The ECB had embarked on a major stimulus package following the sovereign debt crisis of 2011. This included cutting interest rates to record lows, purchasing government bonds and facilitating more lending to euro zone banks. The bank tried to normalize its policy last year — and catch up with other central banks like the U.S. Federal Reserve — but with global trade wars and softness in China most of these banks have now signaled a U-turn. In the U.S., investors now believe there’s an 80% chance that the Fed announces a 25 basis point cut when it meets next week.
Trump Wants a Weak Currency. Rivals Do Too, and That’s a Problem - BLOOMBERG
Fed rate cuts may not weaken dollar amid global dovishness
Any intervention could face strong countermeasures by rivals
Despite the Fed’s increasing dovishness, the greenback has beaten most Group-of-10 peers this quarter.
Photographer: Paul Yeung/Bloomberg
Major economies around the globe all seem to covet a weaker currency as risks to growth mount. That makes engineering a lower dollar, euro or other heavyweight all the harder.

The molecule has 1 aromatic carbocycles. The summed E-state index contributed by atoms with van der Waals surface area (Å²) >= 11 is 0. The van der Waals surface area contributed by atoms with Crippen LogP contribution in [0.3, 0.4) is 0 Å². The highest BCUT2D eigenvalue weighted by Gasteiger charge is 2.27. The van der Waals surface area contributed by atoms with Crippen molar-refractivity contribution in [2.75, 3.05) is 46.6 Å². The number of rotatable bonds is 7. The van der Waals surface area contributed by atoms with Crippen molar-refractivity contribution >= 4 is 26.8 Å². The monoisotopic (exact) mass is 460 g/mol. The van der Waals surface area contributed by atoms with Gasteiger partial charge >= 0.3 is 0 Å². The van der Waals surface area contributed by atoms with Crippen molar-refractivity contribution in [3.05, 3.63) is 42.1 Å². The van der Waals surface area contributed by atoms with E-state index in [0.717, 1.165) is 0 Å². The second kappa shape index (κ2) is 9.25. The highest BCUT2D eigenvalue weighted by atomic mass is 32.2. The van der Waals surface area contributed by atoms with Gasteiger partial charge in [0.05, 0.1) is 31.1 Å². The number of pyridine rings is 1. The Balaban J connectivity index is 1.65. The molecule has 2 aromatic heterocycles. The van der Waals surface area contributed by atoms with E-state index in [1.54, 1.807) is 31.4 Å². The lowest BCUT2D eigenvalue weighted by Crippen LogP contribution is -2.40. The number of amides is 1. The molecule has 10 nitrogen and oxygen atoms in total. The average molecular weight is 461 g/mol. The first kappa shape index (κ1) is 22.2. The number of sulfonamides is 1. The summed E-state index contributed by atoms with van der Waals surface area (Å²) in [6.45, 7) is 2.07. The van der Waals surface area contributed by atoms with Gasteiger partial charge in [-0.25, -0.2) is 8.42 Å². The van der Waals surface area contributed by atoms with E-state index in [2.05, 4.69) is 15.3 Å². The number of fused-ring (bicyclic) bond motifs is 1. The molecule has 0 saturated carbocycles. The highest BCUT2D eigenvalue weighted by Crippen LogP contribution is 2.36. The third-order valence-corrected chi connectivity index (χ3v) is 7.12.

President Donald Trump has repeatedly badgered the Federal Reserve to cut rates and complained that the U.S. dollar is too strong. But he’s got competition. It might not mention the exchange rate explicitly, but the European Central Bank is poised to loosen policy, weighing on the common currency.
Bank of Japan Governor Haruhiko Kuroda said the bank will “persistently continue with powerful monetary easing” to boost inflation. In China, the central bank looks set to step up stimulus to revive growth.
Thanks to synchronized monetary easing, any simultaneous moves to weaken currencies might cancel each other out -- making beggar-thy-name policies a waste of time.
“Everyone is sort of pushing on the same piece of string,” said Charles Diebel, head of fixed income at Mediolanum Asset Management. “If you have the Fed easing and the ECB easing, it’s just a relative game. It’s very hard for currency volatility to remain elevated.”
Despite the Fed’s increasing dovishness, the greenback has beaten most Group-of-10 peers this quarter. The Bank of Korea surprised markets with a rate cut last week, but the won only weakened briefly. Even though the Swiss National Bank keeps reiterating it has leeway to ease, the franc continues to be buoyant against the euro.
Foreign-exchange strategists say the risk of a U.S. move to weaken the dollar has risen after Treasury Secretary Steven Mnuchin said last week that there’s no change in the nation’s currency policy “as of now.”
Dollar is most expensive G-10 currency.